Where I grew up in Illinois, the soils were very sandy and extremely well-drained. Even after days of heavy rain, it took only a couple of dry days for breezes to raise dust from the fields on my grandparentís farm.
This certainly isn't the case across much of Central New York.
Here, soils often have a high content of clay and are very poorly drained. In these places, water often stands for days, or even weeks after a stretch of rainy weather. There are even neighborhoods where any hole thatís dug quickly fills with water thatís "perched" on top of poorly drained subsoilóeven weeks after the last rainfall!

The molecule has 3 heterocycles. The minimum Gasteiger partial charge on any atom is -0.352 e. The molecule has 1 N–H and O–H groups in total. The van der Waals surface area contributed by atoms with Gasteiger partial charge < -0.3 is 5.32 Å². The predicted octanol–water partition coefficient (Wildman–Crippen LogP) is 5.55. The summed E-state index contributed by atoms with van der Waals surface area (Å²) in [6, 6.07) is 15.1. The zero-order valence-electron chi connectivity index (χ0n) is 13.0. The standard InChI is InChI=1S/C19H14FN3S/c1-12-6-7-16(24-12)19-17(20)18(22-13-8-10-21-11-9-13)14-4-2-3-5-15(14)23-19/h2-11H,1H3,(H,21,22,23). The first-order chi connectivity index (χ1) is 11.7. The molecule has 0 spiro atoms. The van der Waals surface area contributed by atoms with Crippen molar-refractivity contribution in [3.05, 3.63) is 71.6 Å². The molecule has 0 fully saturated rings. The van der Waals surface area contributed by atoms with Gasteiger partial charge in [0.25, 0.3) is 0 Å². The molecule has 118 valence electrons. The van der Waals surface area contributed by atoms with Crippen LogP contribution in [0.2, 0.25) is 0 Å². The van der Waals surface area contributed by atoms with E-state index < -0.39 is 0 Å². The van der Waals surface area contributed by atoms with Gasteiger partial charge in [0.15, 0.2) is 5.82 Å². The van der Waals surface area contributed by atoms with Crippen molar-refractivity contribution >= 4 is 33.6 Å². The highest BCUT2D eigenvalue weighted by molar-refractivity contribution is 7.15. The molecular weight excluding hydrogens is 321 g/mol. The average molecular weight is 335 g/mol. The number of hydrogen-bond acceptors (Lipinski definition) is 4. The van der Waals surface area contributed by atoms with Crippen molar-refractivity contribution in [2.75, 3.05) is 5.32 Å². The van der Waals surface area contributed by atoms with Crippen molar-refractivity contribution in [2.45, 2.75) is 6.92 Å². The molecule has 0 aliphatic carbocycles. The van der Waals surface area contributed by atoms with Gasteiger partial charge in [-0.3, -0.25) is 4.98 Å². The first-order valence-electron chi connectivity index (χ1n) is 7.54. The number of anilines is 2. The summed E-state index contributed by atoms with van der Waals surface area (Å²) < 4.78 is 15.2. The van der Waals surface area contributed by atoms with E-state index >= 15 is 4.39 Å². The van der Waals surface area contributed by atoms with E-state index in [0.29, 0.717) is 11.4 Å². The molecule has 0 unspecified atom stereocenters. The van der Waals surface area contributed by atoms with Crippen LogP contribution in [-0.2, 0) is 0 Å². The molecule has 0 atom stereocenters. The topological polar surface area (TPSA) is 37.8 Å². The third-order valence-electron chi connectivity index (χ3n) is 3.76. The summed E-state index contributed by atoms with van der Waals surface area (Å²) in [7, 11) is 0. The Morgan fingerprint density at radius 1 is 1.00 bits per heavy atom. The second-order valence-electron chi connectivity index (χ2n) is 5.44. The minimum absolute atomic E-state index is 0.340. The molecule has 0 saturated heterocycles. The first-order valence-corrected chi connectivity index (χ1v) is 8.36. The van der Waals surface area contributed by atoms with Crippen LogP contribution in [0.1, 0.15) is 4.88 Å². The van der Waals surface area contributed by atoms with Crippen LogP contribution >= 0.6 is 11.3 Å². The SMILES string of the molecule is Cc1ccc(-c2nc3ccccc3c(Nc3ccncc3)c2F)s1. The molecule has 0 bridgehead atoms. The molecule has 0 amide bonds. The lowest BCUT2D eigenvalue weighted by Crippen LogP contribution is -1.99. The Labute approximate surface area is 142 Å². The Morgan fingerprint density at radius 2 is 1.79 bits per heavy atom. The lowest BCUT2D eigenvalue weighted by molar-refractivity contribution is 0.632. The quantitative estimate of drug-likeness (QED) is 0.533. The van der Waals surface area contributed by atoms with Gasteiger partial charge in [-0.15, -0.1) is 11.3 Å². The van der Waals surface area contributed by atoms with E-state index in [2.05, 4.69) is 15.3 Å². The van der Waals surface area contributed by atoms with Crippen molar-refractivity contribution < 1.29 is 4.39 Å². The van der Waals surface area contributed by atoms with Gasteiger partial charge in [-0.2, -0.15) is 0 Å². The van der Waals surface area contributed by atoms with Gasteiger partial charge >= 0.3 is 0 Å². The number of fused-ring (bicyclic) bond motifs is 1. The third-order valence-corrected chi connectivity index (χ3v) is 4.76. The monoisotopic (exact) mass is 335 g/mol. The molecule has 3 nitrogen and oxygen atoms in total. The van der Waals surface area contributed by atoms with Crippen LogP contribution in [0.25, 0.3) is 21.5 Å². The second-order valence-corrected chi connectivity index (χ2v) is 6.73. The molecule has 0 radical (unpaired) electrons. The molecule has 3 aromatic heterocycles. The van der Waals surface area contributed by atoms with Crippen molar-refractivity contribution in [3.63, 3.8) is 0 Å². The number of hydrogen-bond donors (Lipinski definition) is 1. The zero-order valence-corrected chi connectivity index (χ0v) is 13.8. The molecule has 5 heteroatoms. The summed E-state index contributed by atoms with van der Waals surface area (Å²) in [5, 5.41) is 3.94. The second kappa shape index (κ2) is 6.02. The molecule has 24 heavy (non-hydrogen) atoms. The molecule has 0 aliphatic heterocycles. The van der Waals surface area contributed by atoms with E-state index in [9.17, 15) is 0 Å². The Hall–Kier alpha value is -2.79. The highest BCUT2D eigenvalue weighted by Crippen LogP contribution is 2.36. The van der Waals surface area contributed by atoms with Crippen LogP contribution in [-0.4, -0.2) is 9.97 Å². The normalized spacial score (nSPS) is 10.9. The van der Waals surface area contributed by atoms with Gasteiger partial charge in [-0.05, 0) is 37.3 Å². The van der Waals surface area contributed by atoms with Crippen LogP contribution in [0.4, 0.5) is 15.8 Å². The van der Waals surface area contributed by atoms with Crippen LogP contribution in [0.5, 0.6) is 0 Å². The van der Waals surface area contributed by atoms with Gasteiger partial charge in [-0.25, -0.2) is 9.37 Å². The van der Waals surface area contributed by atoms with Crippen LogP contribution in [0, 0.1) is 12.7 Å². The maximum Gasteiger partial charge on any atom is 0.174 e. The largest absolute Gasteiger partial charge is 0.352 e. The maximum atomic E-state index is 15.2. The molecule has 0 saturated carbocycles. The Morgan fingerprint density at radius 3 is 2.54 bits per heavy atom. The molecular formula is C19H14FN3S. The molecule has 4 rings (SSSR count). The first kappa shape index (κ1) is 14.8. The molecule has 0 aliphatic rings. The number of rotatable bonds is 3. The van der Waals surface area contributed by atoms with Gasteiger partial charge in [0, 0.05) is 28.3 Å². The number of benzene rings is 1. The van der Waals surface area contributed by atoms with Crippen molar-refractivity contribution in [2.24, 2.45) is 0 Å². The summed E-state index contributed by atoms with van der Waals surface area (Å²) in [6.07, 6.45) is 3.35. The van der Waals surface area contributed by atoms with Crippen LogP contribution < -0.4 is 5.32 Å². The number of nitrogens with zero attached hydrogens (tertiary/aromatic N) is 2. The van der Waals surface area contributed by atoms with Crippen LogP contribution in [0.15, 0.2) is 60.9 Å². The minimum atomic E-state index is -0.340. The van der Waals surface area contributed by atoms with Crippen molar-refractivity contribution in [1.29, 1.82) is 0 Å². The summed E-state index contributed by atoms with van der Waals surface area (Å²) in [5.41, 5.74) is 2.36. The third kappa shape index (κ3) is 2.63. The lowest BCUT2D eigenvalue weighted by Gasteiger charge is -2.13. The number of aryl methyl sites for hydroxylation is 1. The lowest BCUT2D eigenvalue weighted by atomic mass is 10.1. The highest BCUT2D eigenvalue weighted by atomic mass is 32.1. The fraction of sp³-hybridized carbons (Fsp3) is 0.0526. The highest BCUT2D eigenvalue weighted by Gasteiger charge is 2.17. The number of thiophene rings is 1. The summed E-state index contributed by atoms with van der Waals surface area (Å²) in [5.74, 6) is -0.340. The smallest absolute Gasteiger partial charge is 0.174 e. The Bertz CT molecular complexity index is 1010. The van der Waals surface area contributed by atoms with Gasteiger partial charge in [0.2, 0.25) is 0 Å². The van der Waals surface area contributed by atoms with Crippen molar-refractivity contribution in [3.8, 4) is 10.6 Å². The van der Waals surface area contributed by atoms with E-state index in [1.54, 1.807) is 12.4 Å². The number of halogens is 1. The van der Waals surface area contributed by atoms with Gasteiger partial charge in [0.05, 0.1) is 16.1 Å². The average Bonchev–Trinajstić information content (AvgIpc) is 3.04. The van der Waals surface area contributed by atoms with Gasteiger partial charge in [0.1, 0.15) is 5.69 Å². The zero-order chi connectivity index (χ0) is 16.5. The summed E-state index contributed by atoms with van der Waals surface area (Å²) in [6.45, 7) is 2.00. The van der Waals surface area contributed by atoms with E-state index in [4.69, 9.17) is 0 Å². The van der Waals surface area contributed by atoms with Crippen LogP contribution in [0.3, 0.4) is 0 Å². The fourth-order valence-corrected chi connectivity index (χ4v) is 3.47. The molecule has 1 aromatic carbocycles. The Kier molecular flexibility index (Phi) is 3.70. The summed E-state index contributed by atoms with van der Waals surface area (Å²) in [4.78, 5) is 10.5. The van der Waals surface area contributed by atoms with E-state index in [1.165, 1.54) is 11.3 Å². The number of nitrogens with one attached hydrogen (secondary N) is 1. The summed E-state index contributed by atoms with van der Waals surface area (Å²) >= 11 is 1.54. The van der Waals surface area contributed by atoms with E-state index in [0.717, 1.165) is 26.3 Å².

In places where soils remain wet for long periods of time, it can be impossible to grow many of the most popular landscape plants. Yews, rhododendrons and azaleas, roses, and even common lawn grasses such as Kentucky bluegrass, fine fescue, and perennial ryegrass don't grow well, or sometimes at all in wet soils. And, while itís possible to modify sites by installing raised beds and/or below-ground drainage in order to grow our favorite plants, it can be very expensive and is frequently only marginally effective.
A better alternative, I think, is to treat wet soils as a landscape asset and select plants that can adapt to those areas of your landscape and garden that are occasionally to persistently wet. For lists of such plants, just click on the links at right.